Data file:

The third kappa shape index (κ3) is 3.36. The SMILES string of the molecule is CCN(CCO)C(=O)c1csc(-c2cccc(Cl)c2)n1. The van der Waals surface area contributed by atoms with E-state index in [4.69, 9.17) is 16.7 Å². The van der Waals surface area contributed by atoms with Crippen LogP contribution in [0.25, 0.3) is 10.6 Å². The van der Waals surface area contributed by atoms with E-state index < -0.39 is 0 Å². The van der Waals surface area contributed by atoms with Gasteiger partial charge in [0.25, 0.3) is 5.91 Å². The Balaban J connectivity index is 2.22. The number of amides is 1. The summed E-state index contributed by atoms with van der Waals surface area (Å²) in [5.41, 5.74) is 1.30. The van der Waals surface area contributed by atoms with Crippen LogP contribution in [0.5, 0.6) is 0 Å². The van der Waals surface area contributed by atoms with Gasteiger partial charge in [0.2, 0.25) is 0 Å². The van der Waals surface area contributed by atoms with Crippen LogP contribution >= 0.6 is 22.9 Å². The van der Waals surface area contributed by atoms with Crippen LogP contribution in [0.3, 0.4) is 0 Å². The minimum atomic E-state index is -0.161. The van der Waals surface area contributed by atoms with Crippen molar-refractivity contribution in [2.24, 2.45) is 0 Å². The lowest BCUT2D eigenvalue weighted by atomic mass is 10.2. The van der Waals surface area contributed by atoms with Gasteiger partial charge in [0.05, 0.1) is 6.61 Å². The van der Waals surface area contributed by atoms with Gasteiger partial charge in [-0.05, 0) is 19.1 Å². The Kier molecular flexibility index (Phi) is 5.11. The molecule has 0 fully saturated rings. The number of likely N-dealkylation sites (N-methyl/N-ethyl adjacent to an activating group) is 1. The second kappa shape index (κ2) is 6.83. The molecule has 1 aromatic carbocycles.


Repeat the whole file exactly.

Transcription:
The third kappa shape index (κ3) is 3.36. The SMILES string of the molecule is CCN(CCO)C(=O)c1csc(-c2cccc(Cl)c2)n1. The van der Waals surface area contributed by atoms with E-state index in [4.69, 9.17) is 16.7 Å². The van der Waals surface area contributed by atoms with Crippen LogP contribution in [0.25, 0.3) is 10.6 Å². The van der Waals surface area contributed by atoms with E-state index < -0.39 is 0 Å². The van der Waals surface area contributed by atoms with Gasteiger partial charge in [0.25, 0.3) is 5.91 Å². The Balaban J connectivity index is 2.22. The number of amides is 1. The summed E-state index contributed by atoms with van der Waals surface area (Å²) in [5.41, 5.74) is 1.30. The van der Waals surface area contributed by atoms with Crippen LogP contribution in [0.5, 0.6) is 0 Å². The van der Waals surface area contributed by atoms with Gasteiger partial charge in [0.2, 0.25) is 0 Å². The van der Waals surface area contributed by atoms with Crippen LogP contribution >= 0.6 is 22.9 Å². The van der Waals surface area contributed by atoms with Crippen LogP contribution in [0.3, 0.4) is 0 Å². The minimum atomic E-state index is -0.161. The van der Waals surface area contributed by atoms with Crippen molar-refractivity contribution in [2.24, 2.45) is 0 Å². The lowest BCUT2D eigenvalue weighted by atomic mass is 10.2. The van der Waals surface area contributed by atoms with Gasteiger partial charge in [0.05, 0.1) is 6.61 Å². The van der Waals surface area contributed by atoms with Gasteiger partial charge in [-0.05, 0) is 19.1 Å². The Kier molecular flexibility index (Phi) is 5.11. The molecule has 0 fully saturated rings. The number of likely N-dealkylation sites (N-methyl/N-ethyl adjacent to an activating group) is 1. The second kappa shape index (κ2) is 6.83. The molecule has 1 aromatic carbocycles.